In this video demonstrating ultrasound guidance at 3:53, the hand of the operator is very close to the edge of the sterile drape. Note also at 3:39 in the same video that the sleeve covering the probe touches outside the drape, then at 3:59, the sleeve is draped across the sterile field, at 4:09, the left hand of the operator is pressed against the edge of the sterile field. Be careful when adding steps to minimize unneccessary contacts. Multiple manipulations decreases sterility.
10. Now that your drape is ready, and you are in place, make sure you can see the monitor and your assistant can see the patient. Pick up the lidocaine. You are going to give a medicine, ask your assistant to read the container label to ensure it has not expired- (how long has that kit been sitting on the shelf?). Verify the patient has no allergies to lidocaine. If the lidocaine is in a vial, take a 4X4 or other sterile gauze to hold over the vial while you crack the vial (you do not want to get cut by the sharp edges of the vial, this has happened to me, it means you have to get gloved up again. Draw out some lidocaine. Administer the lidocaine and probe towards the clavicle in the subclavicular space if doing a subclavian, always aspirating before injecting. If you are using the seeker technique to identify the IJ, remember that you do not want to inject lidocaine into an artery if you can avoid it.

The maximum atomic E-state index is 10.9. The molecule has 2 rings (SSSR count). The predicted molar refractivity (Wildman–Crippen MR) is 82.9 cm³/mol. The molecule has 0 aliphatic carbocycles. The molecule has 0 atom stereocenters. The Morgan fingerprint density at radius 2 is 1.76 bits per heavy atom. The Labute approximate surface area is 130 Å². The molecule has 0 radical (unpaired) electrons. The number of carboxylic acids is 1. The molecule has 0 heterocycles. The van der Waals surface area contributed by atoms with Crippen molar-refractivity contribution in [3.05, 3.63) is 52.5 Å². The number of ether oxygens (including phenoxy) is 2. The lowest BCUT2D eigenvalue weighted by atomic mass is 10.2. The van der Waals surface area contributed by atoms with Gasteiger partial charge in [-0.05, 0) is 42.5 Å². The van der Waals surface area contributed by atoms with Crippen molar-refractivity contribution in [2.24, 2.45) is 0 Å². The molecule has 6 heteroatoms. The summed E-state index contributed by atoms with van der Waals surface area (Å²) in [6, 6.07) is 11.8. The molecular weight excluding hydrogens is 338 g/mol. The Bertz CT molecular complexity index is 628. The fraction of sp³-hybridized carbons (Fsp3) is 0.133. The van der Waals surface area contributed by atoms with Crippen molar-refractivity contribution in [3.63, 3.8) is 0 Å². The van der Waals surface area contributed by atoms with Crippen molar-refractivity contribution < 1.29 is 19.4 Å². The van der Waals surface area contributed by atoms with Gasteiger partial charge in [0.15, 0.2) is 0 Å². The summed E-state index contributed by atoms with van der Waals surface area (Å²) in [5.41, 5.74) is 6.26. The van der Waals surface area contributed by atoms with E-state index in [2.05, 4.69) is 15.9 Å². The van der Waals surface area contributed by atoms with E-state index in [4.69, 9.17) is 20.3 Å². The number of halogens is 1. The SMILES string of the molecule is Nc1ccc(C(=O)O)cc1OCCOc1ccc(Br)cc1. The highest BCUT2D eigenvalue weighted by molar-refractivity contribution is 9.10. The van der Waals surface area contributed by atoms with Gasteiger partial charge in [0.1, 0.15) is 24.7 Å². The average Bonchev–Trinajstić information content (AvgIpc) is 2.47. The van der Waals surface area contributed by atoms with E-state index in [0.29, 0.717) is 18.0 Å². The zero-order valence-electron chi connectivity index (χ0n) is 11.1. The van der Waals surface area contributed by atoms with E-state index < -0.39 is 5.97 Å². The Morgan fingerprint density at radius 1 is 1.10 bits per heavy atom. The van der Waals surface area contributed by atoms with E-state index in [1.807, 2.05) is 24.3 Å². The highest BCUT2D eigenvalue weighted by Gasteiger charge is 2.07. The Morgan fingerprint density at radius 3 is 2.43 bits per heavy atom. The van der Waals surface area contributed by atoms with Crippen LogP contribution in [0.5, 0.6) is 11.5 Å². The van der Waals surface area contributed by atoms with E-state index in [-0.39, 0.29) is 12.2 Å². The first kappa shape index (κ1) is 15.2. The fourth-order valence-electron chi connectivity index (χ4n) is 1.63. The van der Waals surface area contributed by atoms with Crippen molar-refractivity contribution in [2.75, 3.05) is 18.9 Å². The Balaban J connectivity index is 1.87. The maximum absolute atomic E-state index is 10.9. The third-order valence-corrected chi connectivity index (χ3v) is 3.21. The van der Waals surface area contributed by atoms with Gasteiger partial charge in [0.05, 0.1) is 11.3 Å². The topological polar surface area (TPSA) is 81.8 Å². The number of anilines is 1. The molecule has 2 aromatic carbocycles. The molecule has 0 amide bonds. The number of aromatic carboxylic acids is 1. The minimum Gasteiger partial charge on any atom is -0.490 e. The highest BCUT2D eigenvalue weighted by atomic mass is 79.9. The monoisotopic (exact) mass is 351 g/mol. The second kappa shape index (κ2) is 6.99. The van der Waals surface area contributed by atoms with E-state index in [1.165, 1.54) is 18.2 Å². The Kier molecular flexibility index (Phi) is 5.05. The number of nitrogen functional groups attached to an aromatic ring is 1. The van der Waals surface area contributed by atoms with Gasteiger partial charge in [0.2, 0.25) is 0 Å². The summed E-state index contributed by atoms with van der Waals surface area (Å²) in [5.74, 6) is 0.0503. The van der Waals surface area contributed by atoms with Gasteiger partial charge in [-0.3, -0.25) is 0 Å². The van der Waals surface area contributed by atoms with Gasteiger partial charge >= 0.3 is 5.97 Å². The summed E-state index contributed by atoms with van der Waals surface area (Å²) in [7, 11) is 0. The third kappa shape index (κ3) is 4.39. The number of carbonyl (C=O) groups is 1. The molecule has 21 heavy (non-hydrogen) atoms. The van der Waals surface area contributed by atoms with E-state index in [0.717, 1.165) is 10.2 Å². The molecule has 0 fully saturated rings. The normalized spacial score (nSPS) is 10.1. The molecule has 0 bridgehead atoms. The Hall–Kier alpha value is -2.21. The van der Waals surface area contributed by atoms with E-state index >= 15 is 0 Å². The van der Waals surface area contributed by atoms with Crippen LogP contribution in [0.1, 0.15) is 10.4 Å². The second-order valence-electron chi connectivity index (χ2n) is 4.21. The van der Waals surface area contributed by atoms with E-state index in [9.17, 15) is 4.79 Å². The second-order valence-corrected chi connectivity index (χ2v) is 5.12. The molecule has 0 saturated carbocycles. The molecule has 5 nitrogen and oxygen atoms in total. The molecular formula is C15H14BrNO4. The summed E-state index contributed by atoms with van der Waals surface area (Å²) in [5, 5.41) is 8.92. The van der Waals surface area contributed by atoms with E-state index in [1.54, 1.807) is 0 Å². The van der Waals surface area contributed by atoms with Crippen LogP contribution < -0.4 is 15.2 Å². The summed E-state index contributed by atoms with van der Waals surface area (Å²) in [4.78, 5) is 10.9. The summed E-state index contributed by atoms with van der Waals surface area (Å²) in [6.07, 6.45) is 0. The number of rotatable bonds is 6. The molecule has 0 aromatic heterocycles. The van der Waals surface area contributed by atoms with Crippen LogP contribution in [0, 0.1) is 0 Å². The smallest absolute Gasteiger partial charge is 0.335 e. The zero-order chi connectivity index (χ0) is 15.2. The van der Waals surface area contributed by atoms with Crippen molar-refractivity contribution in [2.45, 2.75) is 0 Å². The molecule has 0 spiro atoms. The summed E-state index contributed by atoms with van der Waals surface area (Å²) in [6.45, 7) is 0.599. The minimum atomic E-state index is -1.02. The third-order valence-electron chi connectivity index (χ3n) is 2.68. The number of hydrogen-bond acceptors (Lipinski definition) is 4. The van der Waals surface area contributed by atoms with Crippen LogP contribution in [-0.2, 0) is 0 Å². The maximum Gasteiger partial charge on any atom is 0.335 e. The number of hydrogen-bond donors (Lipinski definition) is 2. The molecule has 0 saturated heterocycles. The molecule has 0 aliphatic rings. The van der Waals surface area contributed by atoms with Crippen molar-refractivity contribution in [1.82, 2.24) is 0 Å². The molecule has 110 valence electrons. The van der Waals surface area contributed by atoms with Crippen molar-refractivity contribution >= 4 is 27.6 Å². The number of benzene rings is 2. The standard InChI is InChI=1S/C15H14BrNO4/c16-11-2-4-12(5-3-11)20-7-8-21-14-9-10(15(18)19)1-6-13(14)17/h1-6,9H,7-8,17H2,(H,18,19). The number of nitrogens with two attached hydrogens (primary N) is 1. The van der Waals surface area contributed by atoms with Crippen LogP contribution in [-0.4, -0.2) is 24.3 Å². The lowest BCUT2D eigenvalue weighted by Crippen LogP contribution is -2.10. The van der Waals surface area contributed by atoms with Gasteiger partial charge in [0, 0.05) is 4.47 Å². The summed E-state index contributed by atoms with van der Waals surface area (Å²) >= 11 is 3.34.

11. Now you are ready to insert the needle into the subclavian. Do not take the wire feeder or the dilator or anything out of the kit. With your nondominant hand, stabilize the chest, identify the sternal notch, and hold the chest wall down. Move the bevel so that it is aligned with the numbers, and maintain appropriate bevel orientation (bevel edge to the feet in a subclavian so that the wire goes down and not up. Insert the needle. When you have flashback, take the syringe off the needle, and stabilize the position of the needle, so that it does not move out of the vessel. Pick up the wire feeder from the kit, and advance the wire. It is not necessary to touch the wire feeder against the needle hub, doing so puts force on the needle and can move it out of the vessel. Simply advance the wire into the needle hub without touching the wire feeder against the needle hub.